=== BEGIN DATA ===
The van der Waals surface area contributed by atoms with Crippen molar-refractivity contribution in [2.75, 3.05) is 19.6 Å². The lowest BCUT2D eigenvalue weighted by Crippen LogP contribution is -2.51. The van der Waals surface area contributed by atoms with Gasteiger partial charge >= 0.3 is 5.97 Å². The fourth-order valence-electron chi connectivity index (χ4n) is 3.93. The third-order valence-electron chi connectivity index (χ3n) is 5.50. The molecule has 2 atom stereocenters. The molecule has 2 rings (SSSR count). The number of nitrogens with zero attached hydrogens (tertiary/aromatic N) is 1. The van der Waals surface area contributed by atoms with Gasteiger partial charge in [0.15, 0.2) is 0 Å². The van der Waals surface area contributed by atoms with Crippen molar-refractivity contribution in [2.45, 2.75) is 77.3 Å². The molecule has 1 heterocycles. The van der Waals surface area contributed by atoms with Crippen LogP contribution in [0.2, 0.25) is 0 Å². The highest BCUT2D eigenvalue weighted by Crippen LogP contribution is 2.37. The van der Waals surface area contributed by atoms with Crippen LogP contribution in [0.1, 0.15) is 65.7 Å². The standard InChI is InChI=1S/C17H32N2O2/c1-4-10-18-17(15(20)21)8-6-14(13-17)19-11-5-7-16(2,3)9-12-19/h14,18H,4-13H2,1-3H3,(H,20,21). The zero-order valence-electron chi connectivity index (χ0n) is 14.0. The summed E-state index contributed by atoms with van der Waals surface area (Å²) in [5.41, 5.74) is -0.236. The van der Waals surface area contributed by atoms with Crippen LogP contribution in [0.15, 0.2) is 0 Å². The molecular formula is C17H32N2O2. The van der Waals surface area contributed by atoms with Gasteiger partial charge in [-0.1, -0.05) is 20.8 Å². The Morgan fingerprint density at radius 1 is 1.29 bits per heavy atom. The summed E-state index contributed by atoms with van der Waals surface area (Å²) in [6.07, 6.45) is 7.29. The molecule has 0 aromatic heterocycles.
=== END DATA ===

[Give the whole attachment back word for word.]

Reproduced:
The van der Waals surface area contributed by atoms with Crippen molar-refractivity contribution in [2.75, 3.05) is 19.6 Å². The lowest BCUT2D eigenvalue weighted by Crippen LogP contribution is -2.51. The van der Waals surface area contributed by atoms with Gasteiger partial charge >= 0.3 is 5.97 Å². The fourth-order valence-electron chi connectivity index (χ4n) is 3.93. The third-order valence-electron chi connectivity index (χ3n) is 5.50. The molecule has 2 atom stereocenters. The molecule has 2 rings (SSSR count). The number of nitrogens with zero attached hydrogens (tertiary/aromatic N) is 1. The van der Waals surface area contributed by atoms with Gasteiger partial charge in [0.15, 0.2) is 0 Å². The van der Waals surface area contributed by atoms with Crippen molar-refractivity contribution in [2.45, 2.75) is 77.3 Å². The molecule has 1 heterocycles. The van der Waals surface area contributed by atoms with Crippen LogP contribution in [0.2, 0.25) is 0 Å². The highest BCUT2D eigenvalue weighted by Crippen LogP contribution is 2.37. The van der Waals surface area contributed by atoms with Crippen LogP contribution in [0.1, 0.15) is 65.7 Å². The standard InChI is InChI=1S/C17H32N2O2/c1-4-10-18-17(15(20)21)8-6-14(13-17)19-11-5-7-16(2,3)9-12-19/h14,18H,4-13H2,1-3H3,(H,20,21). The zero-order valence-electron chi connectivity index (χ0n) is 14.0. The summed E-state index contributed by atoms with van der Waals surface area (Å²) in [5.41, 5.74) is -0.236. The van der Waals surface area contributed by atoms with Crippen LogP contribution in [0.15, 0.2) is 0 Å². The molecular formula is C17H32N2O2. The van der Waals surface area contributed by atoms with Gasteiger partial charge in [-0.1, -0.05) is 20.8 Å². The Morgan fingerprint density at radius 1 is 1.29 bits per heavy atom. The summed E-state index contributed by atoms with van der Waals surface area (Å²) in [6.07, 6.45) is 7.29. The molecule has 0 aromatic heterocycles.